Humanities
GEOG 120 Binghamton Surface Weather Maps Isoplething and Interpretation Project

GEOG 120

Binghamton University

GEOG

### Question Description

Help me study for my Geography class. I’m stuck and don’t understand.

follow instruction finishing the three page lab and give it back to me with in 24 hours

### Unformatted Attachment Preview

Surface Weather Maps: Isoplething and Interpretation Introduction We have all seen the classic surface weather map with red L’s and blue H’s representing low and high pressure respectively with fronts plotted to show location and direction of movement. These surface weather maps provide the reader with a quick, easy way to interpret regional or national weather. Isoplething is the process of creating lines of equal value, like contouring on topographic maps, see Chapter 1 Essentials of Meteorology: An Invitation to the Atmosphere for a review of contouring. On surface weather maps, we create isobars, lines of equal pressure. Isobars allow us to determine locations of high and low pressure. The standard convention is to plot isobars every 1000 mb, for instance, lines would be plotted at 996 mb, 1000 mb, 1004 mb, 1008 mb and so on up or down depending on the daily values. This laboratory assignment will have you access surface weather plots in real time and conduct the analysis. Mesoscale meteorologists at the Storm Prediction Center still use hand analysis techniques for storm forecasting. Know Before You Go Prior to completing the laboratory activity, you should review Chapter 6 and 8 Essentials of Meteorology: An Invitation to the Atmosphere and answer the following questions. a. What is a trough? How is it delineated on a weather map? b. What is a ridge? How is it delineated on a weather map? c. What are the vertical and surface characteristics of a high pressure system? d. What are the vertical and surface characteristics of a low pressure system? e. What conditions are expected ahead of and behind a cold front? f. What conditions are expected ahead of and behind a warm front? Get the Data 1. Go to the Storm Prediction Center Surface Map page at http://www.spc.noaa.gov/exper/surfaceMaps/. 2. Below the United States map, select “Contiguous United States” (unless there is an interesting current regional weather pattern and you are directed to focus on a specific region). 3. Print out the map. 4. Using a 0.5 mm mechanical pencil, analyze the map by creating isobars every 4 mb. (Remember pressure is plotted in code, see Chapter 6 in Essentials of Meteorology: An Invitation to the Atmosphere for a refresher on how to go between coded pressure and actual pressure. Be sure to label the isobars in a clear and easy to read way as you would typically find on a surface weather map. 5. Label any high pressure systems with a blue H. 6. Label any low pressure systems with a red L. 7. Identify and label any major fronts. Be sure to use standard convention for color and shape. 8. Label any ridges or troughs present. Apply Your Knowledge 1. Based on the surface weather map, what weather do you expect in your region today? 2. Based on the surface weather map, how might your weather be changing over the next 24 hours? 3. What did you find challenging about isoplething? 4. What did you learn by doing this analysis by hand? ...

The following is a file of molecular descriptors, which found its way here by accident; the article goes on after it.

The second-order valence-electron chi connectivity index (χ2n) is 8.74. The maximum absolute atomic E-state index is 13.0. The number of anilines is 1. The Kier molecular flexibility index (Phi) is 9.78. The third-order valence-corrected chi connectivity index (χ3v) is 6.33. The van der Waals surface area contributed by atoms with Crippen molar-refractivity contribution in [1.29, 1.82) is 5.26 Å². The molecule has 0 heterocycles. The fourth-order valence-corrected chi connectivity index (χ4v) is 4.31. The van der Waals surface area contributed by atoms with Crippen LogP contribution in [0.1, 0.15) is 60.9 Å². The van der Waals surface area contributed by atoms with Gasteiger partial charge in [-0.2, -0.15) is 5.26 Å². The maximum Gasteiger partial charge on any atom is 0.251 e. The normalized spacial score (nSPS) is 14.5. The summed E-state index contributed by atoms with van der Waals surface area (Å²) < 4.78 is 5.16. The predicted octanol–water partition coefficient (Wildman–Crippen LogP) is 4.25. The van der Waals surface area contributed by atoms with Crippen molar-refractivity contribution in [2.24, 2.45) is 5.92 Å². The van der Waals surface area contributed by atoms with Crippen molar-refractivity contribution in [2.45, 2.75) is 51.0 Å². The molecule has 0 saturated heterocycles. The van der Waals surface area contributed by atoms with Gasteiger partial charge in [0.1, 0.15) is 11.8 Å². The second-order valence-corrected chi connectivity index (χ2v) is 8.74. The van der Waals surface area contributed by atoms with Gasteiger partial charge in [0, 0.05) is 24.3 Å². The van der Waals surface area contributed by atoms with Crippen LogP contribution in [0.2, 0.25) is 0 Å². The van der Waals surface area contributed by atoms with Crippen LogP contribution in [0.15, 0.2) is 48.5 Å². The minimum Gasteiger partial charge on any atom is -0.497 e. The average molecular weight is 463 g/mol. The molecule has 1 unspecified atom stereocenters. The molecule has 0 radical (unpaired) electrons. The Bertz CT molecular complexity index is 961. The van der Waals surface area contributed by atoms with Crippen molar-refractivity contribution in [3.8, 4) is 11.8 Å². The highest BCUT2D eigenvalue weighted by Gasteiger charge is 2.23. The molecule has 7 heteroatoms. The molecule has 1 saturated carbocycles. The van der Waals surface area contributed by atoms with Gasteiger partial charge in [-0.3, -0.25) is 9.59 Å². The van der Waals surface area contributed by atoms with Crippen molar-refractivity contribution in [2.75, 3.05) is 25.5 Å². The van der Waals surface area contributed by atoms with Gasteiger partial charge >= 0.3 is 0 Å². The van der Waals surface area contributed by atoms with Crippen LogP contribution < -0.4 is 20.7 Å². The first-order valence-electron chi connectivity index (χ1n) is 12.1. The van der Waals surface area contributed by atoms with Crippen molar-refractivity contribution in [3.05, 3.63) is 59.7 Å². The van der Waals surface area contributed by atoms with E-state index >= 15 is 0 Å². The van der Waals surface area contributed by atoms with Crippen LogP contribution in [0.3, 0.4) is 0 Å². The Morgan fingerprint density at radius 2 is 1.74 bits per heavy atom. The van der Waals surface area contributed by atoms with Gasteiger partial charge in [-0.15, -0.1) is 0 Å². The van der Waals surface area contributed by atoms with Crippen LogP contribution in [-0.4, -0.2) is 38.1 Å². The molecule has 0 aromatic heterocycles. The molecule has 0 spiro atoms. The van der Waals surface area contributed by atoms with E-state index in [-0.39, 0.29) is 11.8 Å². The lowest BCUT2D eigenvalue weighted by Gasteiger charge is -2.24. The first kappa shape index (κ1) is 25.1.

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Surface Weather Maps: Isoplething and Interpretation
Introduction
We have all seen the classic surface weather map with red L’s and blue H’s representing
low and high pressure respectively with fronts plotted to show location and direction of
movement. These surface weather maps provide the reader with a quick, easy way to interpret
regional or national weather. Isoplething is the process of creating lines of equal value, like
contouring on topographic maps, see Chapter 1 Essentials of Meteorology: An Invitation to the
Atmosphere for a review of contouring. On surface weather maps, we create isobars, lines of
equal pressure. Isobars allow us to determine locations of high and low pressure. The standard
convention is to plot isobars every 4mb, for instance, lines would be plotted at 996 mb, 1000 mb,
1004 mb, 1008 mb and so on up or down depending on the daily values. This laboratory
assignment will have you access surface weather plots in real time and conduct the analysis....

New York University
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